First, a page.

- The Washington Times - Sunday, June 2, 2019

Philadelphia’s Catholic Social Services says it wants to keep working with foster care families — but it will take intervention by the Supreme Court to make it happen.

The Catholic charity will ask the justices to block a city policy requiring foster care organizations to be willing to place children with LGBTQ individuals or couples, saying the city shouldn’t be allowed to force the organization to choose between its mission and its religious beliefs.

After losing a previous bid to have the high court take the case in 2018, the group is more hopeful now, with Justice Brett M. Kavanaugh on the court.

“We think there is a much better chance the court will be interested now,” said Nick Reaves, an attorney with Becket, a religious liberty legal group representing the organization.

The U.S. Court of Appeals for the 3rd Circuit ruled against Catholic Social Services, saying Philadelphia wasn’t targeting Catholics but was enforcing its nondiscrimination policy.



The case is the latest to test the expanding area of gay rights and highlight the conflict it’s spurring with faith-based organizations.

Becket also represents Michigan’s St. Vincent Catholic Charities, which recruits families to take in foster children but whose religious beliefs prevent it from working with same-sex couples.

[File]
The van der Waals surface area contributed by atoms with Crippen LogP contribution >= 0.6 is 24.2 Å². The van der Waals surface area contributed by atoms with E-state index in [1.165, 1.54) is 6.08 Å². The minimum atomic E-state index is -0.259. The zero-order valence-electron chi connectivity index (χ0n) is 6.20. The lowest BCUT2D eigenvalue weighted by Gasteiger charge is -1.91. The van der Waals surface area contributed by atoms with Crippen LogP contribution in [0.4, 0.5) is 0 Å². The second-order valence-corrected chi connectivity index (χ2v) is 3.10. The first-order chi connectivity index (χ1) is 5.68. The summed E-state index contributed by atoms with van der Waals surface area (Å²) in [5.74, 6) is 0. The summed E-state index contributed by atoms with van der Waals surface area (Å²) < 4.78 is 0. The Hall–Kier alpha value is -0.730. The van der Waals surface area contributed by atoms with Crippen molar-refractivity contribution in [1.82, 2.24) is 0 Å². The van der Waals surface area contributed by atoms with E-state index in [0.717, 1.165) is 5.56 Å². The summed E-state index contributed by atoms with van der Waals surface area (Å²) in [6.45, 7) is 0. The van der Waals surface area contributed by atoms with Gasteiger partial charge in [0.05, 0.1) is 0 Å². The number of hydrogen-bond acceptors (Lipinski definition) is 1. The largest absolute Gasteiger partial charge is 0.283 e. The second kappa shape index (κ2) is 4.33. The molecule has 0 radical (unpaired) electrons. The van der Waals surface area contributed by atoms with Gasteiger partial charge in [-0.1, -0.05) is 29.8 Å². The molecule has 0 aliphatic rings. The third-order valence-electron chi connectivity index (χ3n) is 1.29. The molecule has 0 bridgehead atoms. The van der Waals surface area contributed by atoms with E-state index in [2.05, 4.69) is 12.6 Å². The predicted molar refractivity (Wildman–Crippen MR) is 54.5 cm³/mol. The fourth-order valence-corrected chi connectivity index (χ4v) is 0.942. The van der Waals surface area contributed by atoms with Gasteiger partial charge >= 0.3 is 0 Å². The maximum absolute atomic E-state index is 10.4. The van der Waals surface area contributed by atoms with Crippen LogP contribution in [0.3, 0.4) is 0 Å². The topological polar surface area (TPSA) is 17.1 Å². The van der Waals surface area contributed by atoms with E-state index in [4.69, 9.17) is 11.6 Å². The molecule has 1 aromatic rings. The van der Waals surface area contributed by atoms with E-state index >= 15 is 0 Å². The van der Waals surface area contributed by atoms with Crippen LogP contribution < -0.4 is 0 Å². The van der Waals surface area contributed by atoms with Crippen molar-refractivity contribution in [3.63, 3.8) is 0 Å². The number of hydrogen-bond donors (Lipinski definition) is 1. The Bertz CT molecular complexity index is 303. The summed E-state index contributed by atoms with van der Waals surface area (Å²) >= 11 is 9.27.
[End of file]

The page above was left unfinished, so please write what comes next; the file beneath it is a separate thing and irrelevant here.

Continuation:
And in New York, a judge dismissed a case brought by New Hope Family Services after the state labeled its policy of prioritizing married heterosexuals discriminatory. New Hope, unlike some of the other charities, doesn’t take any government funding.

Roger Brooks, an attorney with Alliance Defending Freedom representing New Hope, said it will appeal.

“The bottom line of the First Amendment is people of different convictions and different faiths should be able to live out those faiths,” Mr. Brooks said.

The organizations say they’re not preventing LGBTQ individuals and couples from opportunities — there are numerous other groups that will work with them — but say children will be hurt if faith-based organizations are chased out of the environment, leaving fewer options for families to be recruited.

Mr. Reaves points to groups in Illinois, Massachusetts and the District of Columbia that he said already have been forced to shut down.

“These faith-based organizations are better able to serve some kids who are in challenging situations,” the Becket attorney said, noting that faith-based groups statistically place children with special needs at a high rate.

Currey Cook, an attorney with Lambda Legal, a pro-LGBT group, says religious charities are usually working under agreements with the government to provide services, so they must follow the same non-discrimination policies officials are bound to.

“These are contracts in all of these situations that the state, city or country puts out for people to bid to and sign, so this isn’t a situation where you are entitled to something,” Mr. Cook said.

Some states are pushing back.

Texas, Kansas and Oklahoma have passed laws to allow the groups to continue to contract with the states without violating their faith, according to Mr. Reaves.

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